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cornish x, can't stand

Discussion in 'Meat Birds ETC' started by Charlene, Jul 21, 2010.

  1. Charlene

    Charlene Chillin' With My Peeps

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    Mar 21, 2008
    I just noticed one of my cornish corsses (6 weeks old) can't seem to stand anymore. It can kinda get up and move a few steps, but can't stay upright. Is it time to cull? I suppose this could be my practice bird. Is there such a thing as too young or too small to eat?
     
  2. MMPoultryFarms

    MMPoultryFarms Chillin' With My Peeps

    Jun 21, 2010
    Okarche Oklahoma
    Quote:These birds are bred to spend there whole Lifes Moving With there faces shoved in water and feed. Never even seeing that they have feet. I had a Roo Go down and I Just Moved the water and feed Closer to him and I got 5 lbs out of him. Its when you notice he wont eat or drink Then its time to preserve what meat you can. Maybe someone else has more information then I do I struggled with my Cx in the beginning But Now I got some Nice turn out birds [​IMG]
     
  3. SteveH

    SteveH Chillin' With My Peeps

    Nov 10, 2009
    West/Central IL
    You have your practise bird . I tried dry plucking one that went down at 9 + weeks [ was saving her to breed ] and the skin was too tender and tore over the breast so I ended up skinning her . I'll scald the next time even if it means heating the water for only one or two . By the way , going down on her legs did not show damage to any of the thigh or leg meat and it was tender and moist inspite of being cooked on the grill without skin [ though I did drape bacon over it to baste as it cooked ] .
     
  4. Winsor Woods

    Winsor Woods Chillin' With My Peeps

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    Jun 14, 2009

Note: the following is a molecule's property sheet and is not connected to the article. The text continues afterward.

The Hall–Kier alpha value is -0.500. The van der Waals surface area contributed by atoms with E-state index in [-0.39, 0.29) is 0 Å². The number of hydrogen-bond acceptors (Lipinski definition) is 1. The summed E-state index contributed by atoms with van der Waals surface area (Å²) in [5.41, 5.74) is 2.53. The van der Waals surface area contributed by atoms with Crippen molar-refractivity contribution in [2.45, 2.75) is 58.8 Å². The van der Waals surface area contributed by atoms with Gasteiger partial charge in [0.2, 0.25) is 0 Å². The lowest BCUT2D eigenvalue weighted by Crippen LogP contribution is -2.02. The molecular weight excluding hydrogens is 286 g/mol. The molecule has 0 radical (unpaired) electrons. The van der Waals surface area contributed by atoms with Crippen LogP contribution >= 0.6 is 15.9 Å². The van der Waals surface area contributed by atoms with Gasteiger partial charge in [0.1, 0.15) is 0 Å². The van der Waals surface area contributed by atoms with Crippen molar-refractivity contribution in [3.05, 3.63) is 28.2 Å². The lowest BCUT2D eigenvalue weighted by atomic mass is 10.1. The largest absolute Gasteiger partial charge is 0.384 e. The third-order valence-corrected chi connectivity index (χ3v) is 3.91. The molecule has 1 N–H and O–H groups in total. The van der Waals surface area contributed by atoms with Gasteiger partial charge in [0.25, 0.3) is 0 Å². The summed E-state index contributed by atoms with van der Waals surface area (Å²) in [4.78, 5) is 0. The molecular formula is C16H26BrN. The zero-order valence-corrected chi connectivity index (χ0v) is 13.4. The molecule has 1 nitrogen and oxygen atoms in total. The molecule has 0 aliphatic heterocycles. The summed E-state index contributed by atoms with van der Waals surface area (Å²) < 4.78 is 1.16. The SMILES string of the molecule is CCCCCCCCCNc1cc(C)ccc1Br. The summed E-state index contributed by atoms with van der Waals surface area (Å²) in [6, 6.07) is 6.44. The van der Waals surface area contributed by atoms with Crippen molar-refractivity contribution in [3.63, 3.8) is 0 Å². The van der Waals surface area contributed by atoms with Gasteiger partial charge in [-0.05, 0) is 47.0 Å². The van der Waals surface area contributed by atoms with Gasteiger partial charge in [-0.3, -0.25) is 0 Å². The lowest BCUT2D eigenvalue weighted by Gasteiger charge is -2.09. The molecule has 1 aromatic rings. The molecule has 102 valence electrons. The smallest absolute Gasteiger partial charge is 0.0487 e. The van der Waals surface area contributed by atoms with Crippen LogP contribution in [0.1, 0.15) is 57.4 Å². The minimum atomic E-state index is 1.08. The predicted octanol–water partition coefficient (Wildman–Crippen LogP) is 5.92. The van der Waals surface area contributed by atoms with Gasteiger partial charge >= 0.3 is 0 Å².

Cascade Range in WA
    The "problem" with CX's is that their bodies grow much faster than their internal organs. From my experience with CX's, I've learned that a bird that can't/won't stand and walk to the feeder has an internal organ problem. This year, I've had 5 birds that couldn't stand up and I've had an impromptu processing session just to prevent further misery. EVERY one of those birds had a considerable amount of fluid around their hearts, contained in the pericardium. Their internal organs just can't support the body growth that they are achieving. This is why most CX's farmers withhold feed for 12 hours and give feed for 12 hours. It slows them down a tad so less of the birds run into this situation.

    You could move the water and feed closer and get more meat, but I must pose the question....Why do you raise your own birds? Is it to reduce the suffering that birds experience in the Industrial Ag chicken industry? I just can't see keeping any living being alive any longer if they can't even walk. You choose whatever is important to you but please consider what this poor bird is experiencing.

    At 6 weeks old, you'll get a decent harvest. There's no need to keep that bird alive any longer. It would be a great practice bird to ease you into the processing tasks.

    Dan
     
  5. MMPoultryFarms

    MMPoultryFarms Chillin' With My Peeps

    Jun 21, 2010
    Okarche Oklahoma